Today, President Donald Trump issued an executive order that put 24 national monuments at risk of losing their federally protected status. Patagonia, which counts many outdoor enthusiasts as fans and has long advocated for the protection of national parks, is taking a stand against the action with a statement from its CEO.
Trump’s order, the likes of which has never been called for by any president in the past, asks for a review of the designations of monuments that make up 100,000 acres or more, including the Grand Staircase-Escalante National Monument in Utah, the Grand Canyon-Parashant National Monument in Arizona, the Giant Sequoia National Monument in California and the Upper Missouri River Breaks National Monument in Montana.
“We take this as a sign that Trump and his team prefer to cater to fossil-fuel interests and state land grabs for unsustainable development, rather than preserve a vital part of our nation’s heritage for future generations by protecting federal lands owned by every citizen,” Patagonia CEO Rose Marcario stated on the company’s website. “As stewards of America’s federal public lands, the Trump administration has an obligation to protect these most special wild places. Unfortunately, it seems clear they intend to do the opposite.”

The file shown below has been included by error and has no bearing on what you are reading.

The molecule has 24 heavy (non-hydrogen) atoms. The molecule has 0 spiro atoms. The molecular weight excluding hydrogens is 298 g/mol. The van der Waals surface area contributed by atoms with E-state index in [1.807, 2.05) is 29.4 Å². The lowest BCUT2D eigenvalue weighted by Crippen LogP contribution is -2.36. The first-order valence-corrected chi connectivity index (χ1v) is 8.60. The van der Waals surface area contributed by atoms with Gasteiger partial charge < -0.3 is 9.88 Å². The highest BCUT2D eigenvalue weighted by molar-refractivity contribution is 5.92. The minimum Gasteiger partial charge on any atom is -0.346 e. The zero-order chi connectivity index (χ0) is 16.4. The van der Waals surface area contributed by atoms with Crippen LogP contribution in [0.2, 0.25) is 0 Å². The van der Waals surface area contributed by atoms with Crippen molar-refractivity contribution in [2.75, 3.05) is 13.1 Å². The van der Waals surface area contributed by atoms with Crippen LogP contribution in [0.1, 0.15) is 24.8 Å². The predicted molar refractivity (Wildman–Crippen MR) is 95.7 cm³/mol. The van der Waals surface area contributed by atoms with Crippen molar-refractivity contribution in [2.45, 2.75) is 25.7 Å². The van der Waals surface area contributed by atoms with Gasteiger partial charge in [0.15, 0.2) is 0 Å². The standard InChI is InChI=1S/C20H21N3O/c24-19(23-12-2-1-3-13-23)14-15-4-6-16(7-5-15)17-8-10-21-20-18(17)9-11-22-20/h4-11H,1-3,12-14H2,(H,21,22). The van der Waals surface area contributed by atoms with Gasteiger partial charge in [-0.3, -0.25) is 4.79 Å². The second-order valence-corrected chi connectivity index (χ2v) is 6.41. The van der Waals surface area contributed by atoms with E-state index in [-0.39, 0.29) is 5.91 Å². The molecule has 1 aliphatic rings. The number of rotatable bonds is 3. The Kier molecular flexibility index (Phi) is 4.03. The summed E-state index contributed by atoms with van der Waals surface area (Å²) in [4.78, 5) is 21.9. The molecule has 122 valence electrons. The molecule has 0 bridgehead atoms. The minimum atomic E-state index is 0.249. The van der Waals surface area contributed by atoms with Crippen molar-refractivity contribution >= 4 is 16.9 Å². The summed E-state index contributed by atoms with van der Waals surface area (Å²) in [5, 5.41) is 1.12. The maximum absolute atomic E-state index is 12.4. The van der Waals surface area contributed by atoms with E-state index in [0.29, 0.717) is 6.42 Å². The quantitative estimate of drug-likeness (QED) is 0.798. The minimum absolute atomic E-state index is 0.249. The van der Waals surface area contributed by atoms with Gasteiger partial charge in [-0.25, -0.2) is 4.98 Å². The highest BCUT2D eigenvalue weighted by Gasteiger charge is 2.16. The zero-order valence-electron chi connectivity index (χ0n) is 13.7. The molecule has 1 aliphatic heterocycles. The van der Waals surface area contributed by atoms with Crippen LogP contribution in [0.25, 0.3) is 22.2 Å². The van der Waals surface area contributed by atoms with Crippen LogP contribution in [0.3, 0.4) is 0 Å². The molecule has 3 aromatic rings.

Last month, Patagonia launched a 360-degree interactive film series highlighting the Bears Ears National Monument in southeastern Utah, one of the lands on Trump’s list. The company has supported efforts to protect the monument since 2013. In January, Patagonia founder Yvon Chouinard penned an open letter condemning the Utah governor’s efforts to strip Bears Ears of its federal protection and open up the land for oil and gas development.
Similarly, Patagonia plans to put up a fight against Trump’s current order.
“A president does not have the authority to rescind a national monument,” Marcario said in the statement. “We’re watching the Trump administration’s actions very closely and preparing to take every step necessary, including legal action, to defend our most treasured public landscapes from coast to coast.”